Source: Center for Human Rights in Iran
Iran’s Intelligence Ministry coerced the father of a dead protester into claiming in front of a camera that his son was killed during an armed confrontation with security forces, the Center for Human Rights in Iran (CHRI) has learned. The footage was then aired on state TV. “What you saw in that video is a father’s forced confession against his son,” a relative of Saro Ghahremani told CHRI.
Prior to being pressured by the ministry to keep quiet about her son’s case, Saro Ghahremani’s mother described signs of torture and beatings on her son’s body to some of her relatives, added the source, who requested anonymity for fear of state retribution for speaking to the media.
“When they delivered Saro’s body, the agents took his father [Mohammad Ghahremani] away and a few hours later that video was aired on IRIB,” said the source.
Iran’s state-run Islamic Republic of Iran Broadcasting (IRIB) has repeatedly colluded with Iran’s judiciary and security forces by airing forced confessions to influence public opinion.
The body of 24-year-old Saro Ghahremani was delivered to his parents by agents of the Intelligence Ministry on January 13, 2018, 11 days after he was arrested at an anti-government demonstration in Sanandaj, the capital of Iran’s Kurdistan Province.
The Committee for the Defense of Detainees reported on January 13 via Twitter that no one besides Saro Ghahremani’s parents were allowed to attend his burial.
When he was 18, Saro Ghahremani was arrested and imprisoned for 18 months for “political and security reasons,” added the committee.
In the video that aired on IRIB on January 13, Mohammad Ghahremani said his son was a member of the Komala Party of Iranian Kurdistan, an outlawed separatist militant organization, and died after a shootout with Iran’s security forces.
The source who spoke to CHRI denied the accusations and noted Saro Ghahremani had never been an armed member of the group.
“The governor of Sanandaj said Saro had been imprisoned for carrying a gun but we all know that in the Islamic Republic of Iran if you are arrested with a weapon, the punishment is death or life in prison,” said the source. “But Saro was released after less than two years in prison. Why? Because he had been charged with being a Komala sympathizer, not an armed member. The governor is lying to cover up a crime.”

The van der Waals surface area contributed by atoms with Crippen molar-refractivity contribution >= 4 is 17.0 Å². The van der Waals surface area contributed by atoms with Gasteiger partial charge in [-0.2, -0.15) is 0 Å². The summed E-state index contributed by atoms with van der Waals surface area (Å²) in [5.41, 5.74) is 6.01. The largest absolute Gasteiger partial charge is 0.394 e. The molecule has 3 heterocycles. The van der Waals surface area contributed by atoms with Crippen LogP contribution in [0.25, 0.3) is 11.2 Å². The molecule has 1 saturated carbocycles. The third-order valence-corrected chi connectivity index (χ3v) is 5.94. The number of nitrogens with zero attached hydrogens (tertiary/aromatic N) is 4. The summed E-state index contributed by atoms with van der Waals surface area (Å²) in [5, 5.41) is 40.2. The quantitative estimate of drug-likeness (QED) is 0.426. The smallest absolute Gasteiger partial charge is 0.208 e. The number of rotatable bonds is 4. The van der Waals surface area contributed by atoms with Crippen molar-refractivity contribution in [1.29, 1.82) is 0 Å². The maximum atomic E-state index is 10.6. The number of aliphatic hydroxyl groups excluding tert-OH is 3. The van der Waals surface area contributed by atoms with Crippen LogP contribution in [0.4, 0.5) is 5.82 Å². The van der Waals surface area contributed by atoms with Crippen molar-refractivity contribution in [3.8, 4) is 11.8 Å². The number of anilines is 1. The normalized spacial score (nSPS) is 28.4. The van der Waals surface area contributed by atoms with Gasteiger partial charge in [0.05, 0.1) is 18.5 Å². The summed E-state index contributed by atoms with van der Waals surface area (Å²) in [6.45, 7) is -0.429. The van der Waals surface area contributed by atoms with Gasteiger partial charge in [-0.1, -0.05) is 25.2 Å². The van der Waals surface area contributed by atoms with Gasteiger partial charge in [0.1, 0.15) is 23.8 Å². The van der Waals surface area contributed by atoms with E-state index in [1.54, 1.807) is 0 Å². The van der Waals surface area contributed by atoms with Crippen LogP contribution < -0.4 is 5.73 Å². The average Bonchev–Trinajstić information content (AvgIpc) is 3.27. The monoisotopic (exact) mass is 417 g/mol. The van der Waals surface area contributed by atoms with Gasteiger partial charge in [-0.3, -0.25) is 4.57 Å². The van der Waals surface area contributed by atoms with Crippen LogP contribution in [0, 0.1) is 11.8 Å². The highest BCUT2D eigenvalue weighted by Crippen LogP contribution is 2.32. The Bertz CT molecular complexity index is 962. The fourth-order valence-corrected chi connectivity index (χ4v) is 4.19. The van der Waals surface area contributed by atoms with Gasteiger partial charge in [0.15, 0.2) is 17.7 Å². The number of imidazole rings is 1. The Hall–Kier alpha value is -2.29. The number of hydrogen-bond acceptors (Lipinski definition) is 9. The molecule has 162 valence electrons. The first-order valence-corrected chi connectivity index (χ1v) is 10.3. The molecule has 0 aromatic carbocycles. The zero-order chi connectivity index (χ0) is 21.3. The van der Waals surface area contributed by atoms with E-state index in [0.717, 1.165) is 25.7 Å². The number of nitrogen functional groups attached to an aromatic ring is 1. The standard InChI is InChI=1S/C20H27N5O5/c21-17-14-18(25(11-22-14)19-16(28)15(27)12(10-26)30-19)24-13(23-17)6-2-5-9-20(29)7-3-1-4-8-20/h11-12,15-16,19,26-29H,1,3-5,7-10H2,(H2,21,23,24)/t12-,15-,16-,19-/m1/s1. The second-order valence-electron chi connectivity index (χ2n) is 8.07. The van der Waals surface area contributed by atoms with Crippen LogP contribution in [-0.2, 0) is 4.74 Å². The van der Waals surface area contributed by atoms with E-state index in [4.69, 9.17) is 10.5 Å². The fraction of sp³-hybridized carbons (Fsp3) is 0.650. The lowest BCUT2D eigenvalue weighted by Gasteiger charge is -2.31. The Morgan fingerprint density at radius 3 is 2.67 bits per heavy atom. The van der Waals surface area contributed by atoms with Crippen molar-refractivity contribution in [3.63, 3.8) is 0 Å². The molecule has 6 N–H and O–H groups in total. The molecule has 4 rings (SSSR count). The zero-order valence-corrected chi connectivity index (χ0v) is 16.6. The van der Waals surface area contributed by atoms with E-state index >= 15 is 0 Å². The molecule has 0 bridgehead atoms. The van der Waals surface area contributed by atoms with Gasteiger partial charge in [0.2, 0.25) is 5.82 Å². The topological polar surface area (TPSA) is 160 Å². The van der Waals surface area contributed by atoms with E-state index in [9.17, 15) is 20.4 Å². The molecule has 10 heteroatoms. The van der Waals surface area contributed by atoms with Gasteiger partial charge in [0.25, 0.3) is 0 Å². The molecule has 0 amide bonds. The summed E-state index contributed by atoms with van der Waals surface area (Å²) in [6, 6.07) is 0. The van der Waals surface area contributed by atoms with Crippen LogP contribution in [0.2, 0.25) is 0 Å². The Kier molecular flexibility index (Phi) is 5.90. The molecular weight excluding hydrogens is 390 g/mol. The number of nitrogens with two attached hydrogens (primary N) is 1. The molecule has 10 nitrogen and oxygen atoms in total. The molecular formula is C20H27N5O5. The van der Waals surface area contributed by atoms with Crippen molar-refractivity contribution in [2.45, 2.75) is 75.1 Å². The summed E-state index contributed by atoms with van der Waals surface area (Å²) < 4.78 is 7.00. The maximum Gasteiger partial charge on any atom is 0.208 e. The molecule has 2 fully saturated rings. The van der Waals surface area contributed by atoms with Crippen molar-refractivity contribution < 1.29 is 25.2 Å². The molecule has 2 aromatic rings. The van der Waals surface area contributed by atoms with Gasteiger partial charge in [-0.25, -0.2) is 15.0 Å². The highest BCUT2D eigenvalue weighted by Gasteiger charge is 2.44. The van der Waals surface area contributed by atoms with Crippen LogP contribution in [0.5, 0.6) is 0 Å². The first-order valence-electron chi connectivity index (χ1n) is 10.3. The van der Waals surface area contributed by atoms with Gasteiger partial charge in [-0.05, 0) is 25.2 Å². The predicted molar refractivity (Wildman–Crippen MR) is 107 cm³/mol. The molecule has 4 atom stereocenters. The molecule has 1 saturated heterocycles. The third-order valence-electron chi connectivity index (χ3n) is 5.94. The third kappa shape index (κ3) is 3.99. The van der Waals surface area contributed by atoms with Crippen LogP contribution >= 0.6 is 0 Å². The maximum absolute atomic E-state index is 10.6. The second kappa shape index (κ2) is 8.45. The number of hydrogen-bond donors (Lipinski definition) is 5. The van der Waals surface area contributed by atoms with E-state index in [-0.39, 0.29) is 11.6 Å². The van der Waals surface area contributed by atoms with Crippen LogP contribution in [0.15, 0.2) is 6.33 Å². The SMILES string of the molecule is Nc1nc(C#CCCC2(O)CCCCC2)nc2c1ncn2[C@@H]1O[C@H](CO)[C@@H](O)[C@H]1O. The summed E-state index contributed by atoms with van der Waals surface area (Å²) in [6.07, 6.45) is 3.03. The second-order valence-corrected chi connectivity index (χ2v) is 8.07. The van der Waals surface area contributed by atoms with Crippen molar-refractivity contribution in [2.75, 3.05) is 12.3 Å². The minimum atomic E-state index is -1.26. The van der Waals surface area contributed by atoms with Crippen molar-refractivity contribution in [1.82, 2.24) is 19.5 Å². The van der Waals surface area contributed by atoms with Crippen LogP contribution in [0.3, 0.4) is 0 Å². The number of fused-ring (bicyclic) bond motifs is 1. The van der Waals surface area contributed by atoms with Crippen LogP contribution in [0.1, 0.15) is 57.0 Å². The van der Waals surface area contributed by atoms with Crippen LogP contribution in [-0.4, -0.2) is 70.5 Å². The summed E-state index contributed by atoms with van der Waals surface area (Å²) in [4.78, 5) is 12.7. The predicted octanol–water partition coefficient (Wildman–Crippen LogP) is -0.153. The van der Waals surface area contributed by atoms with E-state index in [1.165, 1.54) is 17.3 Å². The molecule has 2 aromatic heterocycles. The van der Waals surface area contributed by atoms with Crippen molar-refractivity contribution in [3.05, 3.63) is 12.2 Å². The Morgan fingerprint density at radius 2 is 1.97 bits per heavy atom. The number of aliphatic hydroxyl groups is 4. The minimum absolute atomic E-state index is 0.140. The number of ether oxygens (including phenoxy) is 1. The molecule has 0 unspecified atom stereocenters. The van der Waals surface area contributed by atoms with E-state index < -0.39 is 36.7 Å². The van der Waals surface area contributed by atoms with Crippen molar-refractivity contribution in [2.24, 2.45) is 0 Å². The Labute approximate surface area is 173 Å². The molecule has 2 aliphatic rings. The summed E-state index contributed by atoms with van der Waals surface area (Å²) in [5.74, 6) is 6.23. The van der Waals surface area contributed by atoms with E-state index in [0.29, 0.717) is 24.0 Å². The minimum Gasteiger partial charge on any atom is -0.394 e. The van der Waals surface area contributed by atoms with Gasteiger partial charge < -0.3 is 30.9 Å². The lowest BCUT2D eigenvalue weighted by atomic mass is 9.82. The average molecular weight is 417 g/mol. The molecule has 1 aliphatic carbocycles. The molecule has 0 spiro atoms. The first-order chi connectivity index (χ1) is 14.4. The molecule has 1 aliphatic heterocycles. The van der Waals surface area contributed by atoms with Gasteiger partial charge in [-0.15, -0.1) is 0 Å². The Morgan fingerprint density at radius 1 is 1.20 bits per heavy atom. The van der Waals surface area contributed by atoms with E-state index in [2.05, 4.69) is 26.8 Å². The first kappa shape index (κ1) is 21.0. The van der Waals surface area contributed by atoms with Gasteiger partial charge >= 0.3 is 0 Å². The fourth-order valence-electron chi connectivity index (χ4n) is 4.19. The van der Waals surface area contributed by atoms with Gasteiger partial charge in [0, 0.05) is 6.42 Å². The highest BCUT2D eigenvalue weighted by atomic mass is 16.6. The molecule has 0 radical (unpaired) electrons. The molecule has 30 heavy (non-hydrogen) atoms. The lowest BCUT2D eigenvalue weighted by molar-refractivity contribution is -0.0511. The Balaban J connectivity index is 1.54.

Many Iranians took to social media to criticize IRIB’s broadcast of Mohammad Ghahremani’s forced statement.
“I spoke to Saro’s father today. He and his family are under intense security pressures. They are not in a normal state. Out of respect for the heartbroken parents, do not retweet IRIB’s shameful clip,” tweeted Iranian journalist Fereshteh Ghazi on January 14.
Saro Ghahremani’s case received more publicity after Iranian actress Bahare Rahnama shared a photo of herself standing beside him.
Expressing condolences to Saro’s family for his death “in the recent confrontations,” Rahnama said the “calm and shy” young man had worked for a time as a motorcycle courier for her restaurant in Tehran.
Hours later, Rahnama tweeted that she had been told by an official that Saro Ghahremani was a terrorist.
“I was contacted by the governor’s office in Sanandaj and told that Mr. Ghahremani was killed because of his collaboration with a terrorist organization and that I should not incite riots and cause more young people to get hurt with my wrong information. I replied that the officials should present evidence to the public,” she tweeted.
Kurdish political activist Ehsan Soltani reacted to the accusations against Saro Ghahremani by tweeting on January 14: “They took the grieving father to the Intelligence Ministry’s office in Sanandaj, put a camera in front of him and told him to read a statement saying that his son had been killed in an armed clash. But they have not said when or where it happened exactly. This is similar to the... shameless allegations made against Sane Jaleh.”
After Jaleh was killed during an anti-government rally in Sanandaj in February 2011, the authorities publicized a fabricated story that he had been a staunch supporter of the Islamic Republic who had been killed by protesters. His family and friends vehemently denied the claim.
In an interview with the Iranian government’s official Islamic Republic News Agency (IRNA) on January 14, the governor of Sanandaj, Mohammad Ebrahim Zarei, repeated the accusations against Saro Ghahremani and claimed no one had been hurt during any of the anti-government protests in the city.
He repeated the claim on January 15.
“The individual mentioned on social media was attached to a terrorist group and was killed along with one of his comrades during an armed confrontation with our agents in the outskirts of Sanandaj,” said Zarei.
After his death, Saro Ghahremani’s mother opened an account on Instagram called “Saro, Mother’s Love” and posted photos of her son with captions such as, “Innocent Saro.”
At least 25 people were killed after anti-government demonstrations broke out across Iran on December 28, 2017. The protests were harshly repressed by the authorities and more than 4,000 demonstrators were arrested.
At least two detainees died while in custody under mysterious circumstances.
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